Selfishness and Poverty, A Life Full of Fulfillment

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In the Book “Maggie: A Girl of The Streets”, (“the tale of a pretty young slum girl driven to brutal excesses by poverty and loneliness,” (Lo)) Stephen Crane depicts selfishness in humanity by showing how living in a poor, poverty stricken, urban area can reduce people to their basic natural instincts by showing how they destroy their chances of progressing foreword, and using brutal tactics, such as selfishness and aggression to survive. He also uses Imagery to show how the filth of the streets that occupies Rum Alley (”An aptly named area where life is centered on working, drinking, and fighting” (dlschirf).) is like an echo of the bowery in which there house is also mentioned to reflect.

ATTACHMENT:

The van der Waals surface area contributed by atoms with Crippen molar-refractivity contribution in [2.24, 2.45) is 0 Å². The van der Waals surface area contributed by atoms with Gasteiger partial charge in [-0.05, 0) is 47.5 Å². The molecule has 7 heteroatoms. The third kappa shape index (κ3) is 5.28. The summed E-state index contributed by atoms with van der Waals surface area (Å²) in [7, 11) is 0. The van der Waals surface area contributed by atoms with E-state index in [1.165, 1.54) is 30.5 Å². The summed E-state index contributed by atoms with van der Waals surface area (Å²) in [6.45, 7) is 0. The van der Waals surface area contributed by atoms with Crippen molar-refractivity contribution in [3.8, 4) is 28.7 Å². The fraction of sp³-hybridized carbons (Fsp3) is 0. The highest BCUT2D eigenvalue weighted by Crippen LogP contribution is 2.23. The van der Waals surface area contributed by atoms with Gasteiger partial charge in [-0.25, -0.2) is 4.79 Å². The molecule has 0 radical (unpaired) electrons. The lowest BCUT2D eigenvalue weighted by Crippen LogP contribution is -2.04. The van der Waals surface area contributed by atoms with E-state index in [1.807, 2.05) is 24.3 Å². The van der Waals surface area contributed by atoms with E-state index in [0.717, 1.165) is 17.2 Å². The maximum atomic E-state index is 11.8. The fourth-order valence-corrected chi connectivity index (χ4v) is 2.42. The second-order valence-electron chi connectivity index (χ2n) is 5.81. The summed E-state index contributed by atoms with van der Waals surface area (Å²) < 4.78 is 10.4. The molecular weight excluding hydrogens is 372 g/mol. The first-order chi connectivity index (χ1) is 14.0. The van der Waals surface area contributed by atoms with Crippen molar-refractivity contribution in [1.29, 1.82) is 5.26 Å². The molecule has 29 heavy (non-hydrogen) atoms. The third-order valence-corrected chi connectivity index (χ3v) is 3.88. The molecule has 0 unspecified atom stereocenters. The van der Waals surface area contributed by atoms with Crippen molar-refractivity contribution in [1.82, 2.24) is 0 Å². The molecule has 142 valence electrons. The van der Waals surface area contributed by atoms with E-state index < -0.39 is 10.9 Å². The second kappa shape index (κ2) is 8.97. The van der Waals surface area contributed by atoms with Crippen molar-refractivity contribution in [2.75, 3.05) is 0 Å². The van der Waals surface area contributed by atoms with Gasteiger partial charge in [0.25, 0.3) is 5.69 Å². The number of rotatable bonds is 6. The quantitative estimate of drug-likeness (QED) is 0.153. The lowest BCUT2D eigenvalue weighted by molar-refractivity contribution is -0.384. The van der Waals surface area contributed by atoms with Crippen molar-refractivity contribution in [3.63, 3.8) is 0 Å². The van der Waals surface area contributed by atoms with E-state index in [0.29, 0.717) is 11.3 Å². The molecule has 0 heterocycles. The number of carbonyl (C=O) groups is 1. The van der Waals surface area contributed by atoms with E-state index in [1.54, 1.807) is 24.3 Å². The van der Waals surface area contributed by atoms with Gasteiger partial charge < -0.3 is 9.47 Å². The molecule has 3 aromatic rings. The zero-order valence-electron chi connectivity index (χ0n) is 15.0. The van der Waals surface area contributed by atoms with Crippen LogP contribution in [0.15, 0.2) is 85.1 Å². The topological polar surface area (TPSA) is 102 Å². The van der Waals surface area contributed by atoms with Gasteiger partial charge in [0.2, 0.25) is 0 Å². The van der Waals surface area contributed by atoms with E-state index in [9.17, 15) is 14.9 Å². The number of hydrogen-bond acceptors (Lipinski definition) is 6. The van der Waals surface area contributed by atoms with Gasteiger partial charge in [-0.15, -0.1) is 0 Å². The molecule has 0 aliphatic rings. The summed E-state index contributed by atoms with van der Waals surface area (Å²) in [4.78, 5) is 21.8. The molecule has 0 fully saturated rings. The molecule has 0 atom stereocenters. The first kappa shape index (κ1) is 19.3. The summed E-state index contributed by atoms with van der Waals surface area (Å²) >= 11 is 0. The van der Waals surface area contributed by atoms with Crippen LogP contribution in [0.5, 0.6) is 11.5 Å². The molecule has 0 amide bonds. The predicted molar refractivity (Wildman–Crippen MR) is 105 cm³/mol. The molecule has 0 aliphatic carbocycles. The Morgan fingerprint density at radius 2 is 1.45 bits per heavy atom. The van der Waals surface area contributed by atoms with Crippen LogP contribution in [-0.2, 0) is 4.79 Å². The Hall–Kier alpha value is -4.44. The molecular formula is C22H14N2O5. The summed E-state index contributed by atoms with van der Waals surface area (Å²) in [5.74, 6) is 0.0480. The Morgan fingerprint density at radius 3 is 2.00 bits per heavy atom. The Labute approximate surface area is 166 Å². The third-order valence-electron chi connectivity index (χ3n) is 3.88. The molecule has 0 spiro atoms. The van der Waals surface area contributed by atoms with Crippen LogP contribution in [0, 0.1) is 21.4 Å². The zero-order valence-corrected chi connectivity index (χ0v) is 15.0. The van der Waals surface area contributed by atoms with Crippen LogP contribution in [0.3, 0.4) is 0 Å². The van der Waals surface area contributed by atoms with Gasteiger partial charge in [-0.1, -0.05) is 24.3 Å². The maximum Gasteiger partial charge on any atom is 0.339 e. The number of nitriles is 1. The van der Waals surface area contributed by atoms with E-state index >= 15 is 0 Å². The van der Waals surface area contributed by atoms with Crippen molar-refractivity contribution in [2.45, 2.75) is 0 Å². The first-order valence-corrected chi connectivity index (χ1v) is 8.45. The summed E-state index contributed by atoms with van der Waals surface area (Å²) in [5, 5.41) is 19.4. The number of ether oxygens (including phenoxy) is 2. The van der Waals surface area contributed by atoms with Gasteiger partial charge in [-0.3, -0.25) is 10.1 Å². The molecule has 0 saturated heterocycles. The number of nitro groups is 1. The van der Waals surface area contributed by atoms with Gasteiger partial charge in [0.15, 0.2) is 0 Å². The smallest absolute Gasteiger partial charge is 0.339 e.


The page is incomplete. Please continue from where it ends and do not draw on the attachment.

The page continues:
In the book, Maggie, Stephan Crane shows the inability for humanity to move forward when stuck in the bowery’s of the poor by showing how when the main character of Crane’s book, Maggie, cleans up the home’s floor and walls, her family ultimately destroys it and when she puts the furniture together again she comes back to find it all broken. So she tries to go out and create a life for herself by working in a cuff factory, “she got a position where they made collars and cuffs” (Crane, Pg.17) but violence and anger destroys her chances, just like her mother destroys the furniture that Maggie keeps putting back together. “When Maggie came home at half-past six her mother lay asleep amidst the wreck of chairs and a table” (Crane, Pg. 21) It is inferred that her mother destroys her chances

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